As an initial matter, NHTSA seeks a full, open, and collaborative process, without compromising NHTSA's objectives of safety, that facilitates thoughtful problem-solving and engages all regulated entities in developing and implementing solutions to this significant safety risk. For example, NHTSA anticipates that it will collaborate with the Manufacturers, gathering information and data from each Manufacturer regarding, among other things, information related to production of replacement frontal air bag inflators and their distribution. Upon receipt, public versions of all responses to NHTSA's requests will be posted to this docket.

NHTSA also anticipates engaging the Suppliers in a cooperative, collaborative process seeking, among other things, information related to current production capabilities, possible enhanced production capabilities in the future, and any challenges to quickly increasing production of these specific parts. This process will involve requesting specific information from Suppliers and engaging in candid, thoughtful dialogue with Suppliers.

NHTSA further anticipates significant industry outreach to facilitate the forging of collaborative partnerships. Among other approaches, NHTSA anticipates convening one or more meetings, individually and/or in groups, with Takata, Manufacturers, Suppliers, and/or others to candidly discuss the challenges these industries are facing and, again, work collaboratively to create solutions that further mitigate and control the risk of harm presented by defective Takata air bag inflators and the challenges to achieving a satisfactory recall/remedy completion rate. Further, NHTSA may decide to hold a public hearing and, if so, NHTSA will provide information on the scope, date, time, and location of, and how to participate in, such a hearing in a subsequent Federal Register Notice.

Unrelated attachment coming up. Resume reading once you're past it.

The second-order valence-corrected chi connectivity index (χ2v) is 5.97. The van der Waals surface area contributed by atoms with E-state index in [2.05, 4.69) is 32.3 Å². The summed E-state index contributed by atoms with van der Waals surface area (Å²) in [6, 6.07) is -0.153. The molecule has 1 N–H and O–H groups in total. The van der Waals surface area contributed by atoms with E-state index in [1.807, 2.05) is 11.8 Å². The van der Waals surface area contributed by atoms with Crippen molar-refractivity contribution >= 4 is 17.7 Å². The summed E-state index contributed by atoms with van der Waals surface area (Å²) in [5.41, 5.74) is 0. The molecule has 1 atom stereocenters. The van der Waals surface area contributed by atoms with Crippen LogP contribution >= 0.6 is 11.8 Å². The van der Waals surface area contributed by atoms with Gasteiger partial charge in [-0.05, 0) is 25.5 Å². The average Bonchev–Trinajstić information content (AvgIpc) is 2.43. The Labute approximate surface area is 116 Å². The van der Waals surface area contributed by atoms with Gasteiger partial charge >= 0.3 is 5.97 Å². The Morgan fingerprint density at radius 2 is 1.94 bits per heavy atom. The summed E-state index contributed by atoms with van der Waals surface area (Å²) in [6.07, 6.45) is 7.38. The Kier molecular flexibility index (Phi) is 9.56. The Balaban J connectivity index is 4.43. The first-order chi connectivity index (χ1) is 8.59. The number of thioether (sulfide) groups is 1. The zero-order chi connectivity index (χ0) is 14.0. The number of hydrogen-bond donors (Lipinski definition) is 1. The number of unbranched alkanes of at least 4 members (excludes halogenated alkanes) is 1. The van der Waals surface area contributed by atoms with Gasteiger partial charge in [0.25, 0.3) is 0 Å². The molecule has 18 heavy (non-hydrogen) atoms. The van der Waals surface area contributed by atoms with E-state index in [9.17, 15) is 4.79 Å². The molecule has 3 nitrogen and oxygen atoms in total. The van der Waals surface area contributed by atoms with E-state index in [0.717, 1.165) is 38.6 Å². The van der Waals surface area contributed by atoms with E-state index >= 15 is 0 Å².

IV. NHTSA's Request for Public Comments

While NHTSA will request certain information from Takata, Manufacturers, Suppliers, and other regulated entities in this proceeding, NHTSA also seeks comments from the public. NHTSA requests comments regarding, among other things, how NHTSA can most effectively exercise its authority with respect to prioritizing, organizing, and phasing recall and remedy programs involving the defective Takata frontal air bag inflators as described above, and methods for ensuring that Manufacturers and Takata achieve satisfactory recall/remedy completion rates.

NHTSA also requests comments on how Takata, Manufacturers, Suppliers, and other regulated entities would comply with one or more administrative orders that NHTSA may issue at the conclusion of this proceeding, upon consideration of the relevant data, facts found, and choices made. NHTSA is further requesting comments on the possible terms of any such order(s). In particular, NHTSA requests comments relating to (1) whether, and how, NHTSA should order Takata and/or other regulated entities to source replacement parts for Manufacturers, (2) whether, and how, NHTSA should issue an accelerated remedy directive to Takata and/or some (or all) Manufacturers, (3) whether, and how, NHTSA should order Takata and/or Manufacturers to prioritize certain Start Printed Page 32200vehicles or certain regions in its allocation of replacement parts, (4) whether, and how, NHTSA should order a replacement schedule for replacement frontal inflators/air bags if Takata and/or Manufacturers cannot provide assurances for the ongoing safety of the inflators, and (5) whether, and how, NHTSA should order additional authorized repair facilities, or any other regulated entity, to aid Takata and/or Manufacturers in timely completing remedy programs.

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Authority: 49 U.S.C. 30101, et seq., 30118-30120, 30120(c)(3), 30166(b)(1), 30166(g)(1); 49 CFR 573.6, 573.14; delegations of authority at 49 CFR 1.95(a), 501.2(a)(1).

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Issued: June 1, 2015.

Mark R. Rosekind,


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[FR Doc. 2015-13756 Filed 6-4-15; 8:45 am]